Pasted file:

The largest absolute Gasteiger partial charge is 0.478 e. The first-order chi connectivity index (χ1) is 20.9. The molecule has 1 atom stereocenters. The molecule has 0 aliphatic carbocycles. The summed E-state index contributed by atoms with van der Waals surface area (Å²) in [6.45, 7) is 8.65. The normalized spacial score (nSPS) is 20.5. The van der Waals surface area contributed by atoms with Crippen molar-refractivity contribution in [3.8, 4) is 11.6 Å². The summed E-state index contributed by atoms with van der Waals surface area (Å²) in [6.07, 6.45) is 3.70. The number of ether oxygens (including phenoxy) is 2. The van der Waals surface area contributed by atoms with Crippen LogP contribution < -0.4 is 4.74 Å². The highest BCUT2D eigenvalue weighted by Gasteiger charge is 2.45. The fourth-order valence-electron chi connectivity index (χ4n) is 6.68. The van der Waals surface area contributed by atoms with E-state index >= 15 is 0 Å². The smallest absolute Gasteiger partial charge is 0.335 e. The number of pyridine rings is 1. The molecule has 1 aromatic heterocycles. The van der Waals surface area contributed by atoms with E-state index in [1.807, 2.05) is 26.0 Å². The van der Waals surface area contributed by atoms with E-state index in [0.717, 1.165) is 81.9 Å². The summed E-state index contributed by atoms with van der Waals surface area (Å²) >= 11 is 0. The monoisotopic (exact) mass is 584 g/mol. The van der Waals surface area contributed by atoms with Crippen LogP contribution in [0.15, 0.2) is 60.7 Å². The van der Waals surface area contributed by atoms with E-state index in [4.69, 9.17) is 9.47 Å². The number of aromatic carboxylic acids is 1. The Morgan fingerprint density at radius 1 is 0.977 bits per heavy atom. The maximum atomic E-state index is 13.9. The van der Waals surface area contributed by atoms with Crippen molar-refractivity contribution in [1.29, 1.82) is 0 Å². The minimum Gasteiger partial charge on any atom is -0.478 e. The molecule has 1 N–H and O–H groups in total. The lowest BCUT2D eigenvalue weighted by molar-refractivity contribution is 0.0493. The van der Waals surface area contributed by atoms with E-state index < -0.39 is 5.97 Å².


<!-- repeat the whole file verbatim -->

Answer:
The largest absolute Gasteiger partial charge is 0.478 e. The first-order chi connectivity index (χ1) is 20.9. The molecule has 1 atom stereocenters. The molecule has 0 aliphatic carbocycles. The summed E-state index contributed by atoms with van der Waals surface area (Å²) in [6.45, 7) is 8.65. The normalized spacial score (nSPS) is 20.5. The van der Waals surface area contributed by atoms with Crippen molar-refractivity contribution in [3.8, 4) is 11.6 Å². The summed E-state index contributed by atoms with van der Waals surface area (Å²) in [6.07, 6.45) is 3.70. The number of ether oxygens (including phenoxy) is 2. The van der Waals surface area contributed by atoms with Crippen LogP contribution < -0.4 is 4.74 Å². The highest BCUT2D eigenvalue weighted by Gasteiger charge is 2.45. The fourth-order valence-electron chi connectivity index (χ4n) is 6.68. The van der Waals surface area contributed by atoms with E-state index >= 15 is 0 Å². The smallest absolute Gasteiger partial charge is 0.335 e. The number of pyridine rings is 1. The molecule has 1 aromatic heterocycles. The van der Waals surface area contributed by atoms with E-state index in [1.807, 2.05) is 26.0 Å². The van der Waals surface area contributed by atoms with E-state index in [0.717, 1.165) is 81.9 Å². The summed E-state index contributed by atoms with van der Waals surface area (Å²) >= 11 is 0. The monoisotopic (exact) mass is 584 g/mol. The van der Waals surface area contributed by atoms with Crippen LogP contribution in [0.15, 0.2) is 60.7 Å². The van der Waals surface area contributed by atoms with E-state index in [4.69, 9.17) is 9.47 Å². The number of aromatic carboxylic acids is 1. The Morgan fingerprint density at radius 1 is 0.977 bits per heavy atom. The maximum atomic E-state index is 13.9. The van der Waals surface area contributed by atoms with Crippen molar-refractivity contribution in [1.29, 1.82) is 0 Å². The minimum Gasteiger partial charge on any atom is -0.478 e. The molecule has 1 N–H and O–H groups in total. The lowest BCUT2D eigenvalue weighted by molar-refractivity contribution is 0.0493. The van der Waals surface area contributed by atoms with E-state index < -0.39 is 5.97 Å².